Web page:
Factors associated with physician follow-up among patients with chest pain discharged from the emergency department
Wong MK, Wang JT, Czarnecki A, Koh M, Tu JV, Schull MJ, Wijeysundera HC, Lau C, Ko DT. CMAJ. 2015; 187(5):E160-8. Epub 2015 Feb 23.
Background — Many patients with chest pain do not receive follow-up from a physician after discharge from the emergency department despite significant survival benefit associated with follow-up care. The objective was to evaluate factors associated with physician follow-up to understand this gap in practice.
Methods — The researchers conducted an observational study involving patients at high risk who were assessed for chest pain and discharged from an emergency department in Ontario between April 2004 and March 2010. The researchers used multivariable logistic regression to determine the association of clinical and nonclinical characteristics with physician follow-up.
Results — The researchers identified 56 767 patients, of whom 25.1% did not receive any follow-up by a physician, 69.0% were seen by their primary care physician, and 17.3% were seen by a cardiologist within 30 days. Patients who had medical comorbidities and cardiac conditions such as myocardial infarction or heart failure were less likely to have follow-up. In contrast, a previous visit to a primary care physician was associated with the highest odds of having physician follow-up (odds ratio [OR] 6.44, 95% confidence interval [CI] 5.91–7.01). Similarly, a previous visit to a cardiologist was strongly associated with follow-up by a cardiologist (OR 3.01, 95% CI 2.85–3.17). Patients evaluated in emergency departments with the highest tertile of chest pain volume were more likely to receive follow-up from any physician (OR 1.52, 95% CI 1.31–1.77) and from a cardiologist (OR 2.04, 95% CI 1.61–2.57).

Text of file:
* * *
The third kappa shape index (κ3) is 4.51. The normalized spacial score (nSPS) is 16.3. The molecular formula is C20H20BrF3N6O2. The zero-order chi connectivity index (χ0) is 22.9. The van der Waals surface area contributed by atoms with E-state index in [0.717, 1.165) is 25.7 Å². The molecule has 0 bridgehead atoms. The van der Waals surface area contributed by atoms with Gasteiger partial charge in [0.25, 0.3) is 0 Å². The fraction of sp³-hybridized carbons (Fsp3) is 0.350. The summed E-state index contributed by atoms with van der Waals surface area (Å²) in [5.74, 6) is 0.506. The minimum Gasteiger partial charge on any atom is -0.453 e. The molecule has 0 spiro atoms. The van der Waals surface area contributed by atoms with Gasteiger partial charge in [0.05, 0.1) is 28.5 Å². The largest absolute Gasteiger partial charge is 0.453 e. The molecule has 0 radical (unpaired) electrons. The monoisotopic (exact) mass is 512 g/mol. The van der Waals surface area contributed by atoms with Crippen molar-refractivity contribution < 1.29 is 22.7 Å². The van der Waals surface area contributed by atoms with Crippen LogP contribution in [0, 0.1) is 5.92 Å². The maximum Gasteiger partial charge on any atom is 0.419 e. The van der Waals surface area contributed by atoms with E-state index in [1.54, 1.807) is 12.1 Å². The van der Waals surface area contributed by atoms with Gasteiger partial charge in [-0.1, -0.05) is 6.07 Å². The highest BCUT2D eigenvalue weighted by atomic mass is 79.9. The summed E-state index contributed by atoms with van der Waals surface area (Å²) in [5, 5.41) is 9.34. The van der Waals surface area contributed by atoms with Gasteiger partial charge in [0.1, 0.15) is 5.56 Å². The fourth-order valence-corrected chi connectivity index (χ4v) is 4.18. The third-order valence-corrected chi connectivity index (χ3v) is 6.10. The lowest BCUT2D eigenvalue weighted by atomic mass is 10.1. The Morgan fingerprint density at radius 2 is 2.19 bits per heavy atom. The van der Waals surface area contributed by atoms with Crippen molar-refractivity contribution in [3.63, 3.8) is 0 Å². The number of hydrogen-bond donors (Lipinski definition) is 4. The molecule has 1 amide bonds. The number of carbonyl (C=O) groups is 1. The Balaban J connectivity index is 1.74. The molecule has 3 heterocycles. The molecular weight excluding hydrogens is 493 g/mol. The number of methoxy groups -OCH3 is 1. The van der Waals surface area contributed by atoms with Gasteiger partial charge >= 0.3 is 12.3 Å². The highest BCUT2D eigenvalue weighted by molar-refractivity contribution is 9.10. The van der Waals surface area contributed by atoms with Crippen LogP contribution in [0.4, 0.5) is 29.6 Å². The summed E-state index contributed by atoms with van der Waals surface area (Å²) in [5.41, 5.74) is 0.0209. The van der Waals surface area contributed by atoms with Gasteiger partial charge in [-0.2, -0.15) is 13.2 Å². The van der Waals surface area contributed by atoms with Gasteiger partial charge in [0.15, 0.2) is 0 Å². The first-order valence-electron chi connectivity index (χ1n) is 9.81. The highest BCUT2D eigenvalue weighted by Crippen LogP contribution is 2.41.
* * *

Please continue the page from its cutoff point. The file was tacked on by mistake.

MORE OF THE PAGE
Interpretation — Nonclinical factors are strongly associated with physician follow-up for patients with chest pain after discharge from the emergency department. However, patients with comorbidities and at higher risk for future adverse events are less likely to receive follow-up care.
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Continuity of care